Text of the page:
Put the cable down on your anvil and let go with the tongs. Now grasp the cable, with the tongs by the end you just welded. Return the cable to the forge sticking the un-welded end into the forge (don't forget to cool your tongs, by dunking the jaws in your slack bucket). Repeat the heating, fluxing and welding steps above until both ends are completely welded.
Once the ends are welded, it's time for a little twisting to tighten up the pattern and make welding a little easier. Put the entire piece of cable in the forge. Heat the cable until it is in the red color range. Take the cable out and lightly flux the entire length. Put the cable back in the forge and bring it up to a yellow heat. Take the cable out and quickly clamp one end in the vise and twist the other end with a special wrench or Visegrips. During this twisting some strands may actually weld. Some scale will also flake off during the twisting; so don't stand too close to the vise (scale may look black and cool, but don't let that fool you, it's hot!). Don't twist so hard that you shear the piece (you will feel any strands break).
Take the cable from the vise and lightly wire brush it. Then pick an end and flux it for about an inch above the welded end section. Return it to the forge, putting the fluxed end into the fire. Repeat the steps above for welding the ends on this section of cable. Repeat as needed to weld the whole billet. Once your weld reaches the center of the cable turn it around, but keep the weld working down the cable in the same direction (so that you finish at the opposite end of the cable from where you started).
That completes the first course of welding.
run the billet through a second welding course to make sure it's welded,
tighten up the pattern and clean up the billet surface.
After the billet is wire brushed from the final weld above, lightly flux the entire thing. Return the billet to the forge and bring it up to a welding heat. Take the billet out of the forge and quickly clamp one end in your vise. Grab the other end with you twisting wrench or Visegrips. Twist the billet as tightly as you can without shearing any welds (this may take more then one heat). After you twist the billet take it out of your vise, wire brush it and lightly flux it again. Return the billet to the forge.
When the billet reaches welding heat (watch for the boiling flux to "dance" over the piece), take it out and work and inch or two length with firm hammer blows while turning the piece. Only work the metal while it's at welding heat. Once the billet drops into the red color range, stop striking it with the hammer (the hardest thing to do is resist taking just one more blow). Wire brush while the billet is in the red range, reflux it and return it to the forge. Repeat as need until you have run the second weld course over the entire length of the billet.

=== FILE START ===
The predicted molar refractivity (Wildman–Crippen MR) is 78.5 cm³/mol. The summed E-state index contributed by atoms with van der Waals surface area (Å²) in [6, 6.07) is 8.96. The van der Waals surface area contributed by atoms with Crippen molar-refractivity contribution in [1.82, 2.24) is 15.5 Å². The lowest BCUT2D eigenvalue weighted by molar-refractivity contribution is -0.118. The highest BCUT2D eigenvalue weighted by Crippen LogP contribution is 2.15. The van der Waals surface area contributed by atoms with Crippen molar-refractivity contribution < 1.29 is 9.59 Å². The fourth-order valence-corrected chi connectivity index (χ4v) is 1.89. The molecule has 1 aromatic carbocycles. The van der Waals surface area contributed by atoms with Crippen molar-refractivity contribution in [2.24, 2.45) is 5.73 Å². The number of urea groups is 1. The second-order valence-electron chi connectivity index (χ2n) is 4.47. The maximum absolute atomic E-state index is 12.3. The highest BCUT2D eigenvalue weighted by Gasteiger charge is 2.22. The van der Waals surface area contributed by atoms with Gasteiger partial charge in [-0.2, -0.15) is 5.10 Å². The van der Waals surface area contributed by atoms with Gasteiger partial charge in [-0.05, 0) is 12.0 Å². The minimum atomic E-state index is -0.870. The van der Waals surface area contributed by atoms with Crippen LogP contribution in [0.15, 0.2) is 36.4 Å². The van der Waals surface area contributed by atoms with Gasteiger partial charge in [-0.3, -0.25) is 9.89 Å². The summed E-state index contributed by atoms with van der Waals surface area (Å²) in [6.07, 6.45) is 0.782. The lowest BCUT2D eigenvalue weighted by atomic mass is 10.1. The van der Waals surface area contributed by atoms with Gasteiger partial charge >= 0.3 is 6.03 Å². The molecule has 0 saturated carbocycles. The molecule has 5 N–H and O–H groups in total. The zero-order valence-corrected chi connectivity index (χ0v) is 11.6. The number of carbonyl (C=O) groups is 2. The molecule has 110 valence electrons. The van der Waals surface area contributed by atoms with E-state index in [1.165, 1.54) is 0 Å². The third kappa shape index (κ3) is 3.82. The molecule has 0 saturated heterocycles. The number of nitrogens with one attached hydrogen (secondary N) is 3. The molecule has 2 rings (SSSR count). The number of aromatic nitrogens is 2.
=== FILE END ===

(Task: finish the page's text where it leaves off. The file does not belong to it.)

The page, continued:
The two welding courses must be finished as quickly as possible. This is to prevent carbon migration as much as possible. This is very important to the pattern development of welded cable. Welded cable derives its pattern solely from differences in carbon content. And that difference is caused decarbonization of the welds. Now if the billet is kept too hot for too long, carbon will tend to move back from the high carbon strands into the lower carbon welds. Thus blurring your pattern.
Entire books have been written on the subject of pattern welding. While we may attempt a simple pattern weld in class, it is not the purpose of this document to cover the topic in depth. For that I would direct the reader to Master Atar’s book, The Pattern Welded Blade. However, if class time remains we will attempt to create a simple pattern welded billet. So to that end, these instructions are provided.
For the class project, we will be making a low layer count, star twist pattern. We are using this because we will not have time to drawn down the billet and weld it back on it’s self, to increase the layer count. Ad a twist is the fastest way to manipulate the layers to produce a pattern.
For this project we will be using 1/8” x 1” strips of 1084 and 15N20. These two steels are both middle to high carbon steels, and even with a low layer count will make a well performing knife blade. We will get the contrast in our pattern from the Nickel content of the 15N20. These materials were also chosen because of the relatively similar carbon contents. This will prevent carbon migration from blurring our pattern.
In order to save class time, some prep work has already been done to our materials. Four pieces of 1084 and five pieces of 15N20 have been cut to a length of six inches. These pieces have then been taken to the grinder, to have the mill scale removed. The pieces are then stacked starting with the 15N20 layers on the outside. Last, the resulting stack is wired together, just like we did for the cable, however; in this case we will wire it in three places (this is very important, as we do not want our stack sliding around during welding).
Welding a Multi Layer Billet.